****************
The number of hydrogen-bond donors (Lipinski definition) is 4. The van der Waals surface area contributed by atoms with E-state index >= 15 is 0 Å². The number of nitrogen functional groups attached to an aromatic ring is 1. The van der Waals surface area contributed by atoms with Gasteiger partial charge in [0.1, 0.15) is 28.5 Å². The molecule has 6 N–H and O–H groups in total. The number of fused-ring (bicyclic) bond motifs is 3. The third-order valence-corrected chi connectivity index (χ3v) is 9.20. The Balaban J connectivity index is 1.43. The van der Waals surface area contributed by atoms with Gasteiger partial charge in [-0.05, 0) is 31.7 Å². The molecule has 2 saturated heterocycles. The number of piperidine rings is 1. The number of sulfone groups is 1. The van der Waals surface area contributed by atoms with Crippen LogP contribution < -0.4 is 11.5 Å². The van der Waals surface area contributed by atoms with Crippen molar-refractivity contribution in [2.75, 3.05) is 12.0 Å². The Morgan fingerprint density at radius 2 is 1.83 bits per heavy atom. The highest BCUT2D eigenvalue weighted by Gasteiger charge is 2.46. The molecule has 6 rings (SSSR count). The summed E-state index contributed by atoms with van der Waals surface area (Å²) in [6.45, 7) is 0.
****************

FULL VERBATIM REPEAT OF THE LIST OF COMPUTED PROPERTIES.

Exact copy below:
The number of hydrogen-bond donors (Lipinski definition) is 4. The van der Waals surface area contributed by atoms with E-state index >= 15 is 0 Å². The number of nitrogen functional groups attached to an aromatic ring is 1. The van der Waals surface area contributed by atoms with Gasteiger partial charge in [0.1, 0.15) is 28.5 Å². The molecule has 6 N–H and O–H groups in total. The number of fused-ring (bicyclic) bond motifs is 3. The third-order valence-corrected chi connectivity index (χ3v) is 9.20. The Balaban J connectivity index is 1.43. The van der Waals surface area contributed by atoms with Gasteiger partial charge in [-0.05, 0) is 31.7 Å². The molecule has 2 saturated heterocycles. The number of piperidine rings is 1. The number of sulfone groups is 1. The van der Waals surface area contributed by atoms with Crippen LogP contribution < -0.4 is 11.5 Å². The van der Waals surface area contributed by atoms with Crippen molar-refractivity contribution in [2.75, 3.05) is 12.0 Å². The Morgan fingerprint density at radius 2 is 1.83 bits per heavy atom. The highest BCUT2D eigenvalue weighted by Gasteiger charge is 2.46. The molecule has 6 rings (SSSR count). The summed E-state index contributed by atoms with van der Waals surface area (Å²) in [6.45, 7) is 0.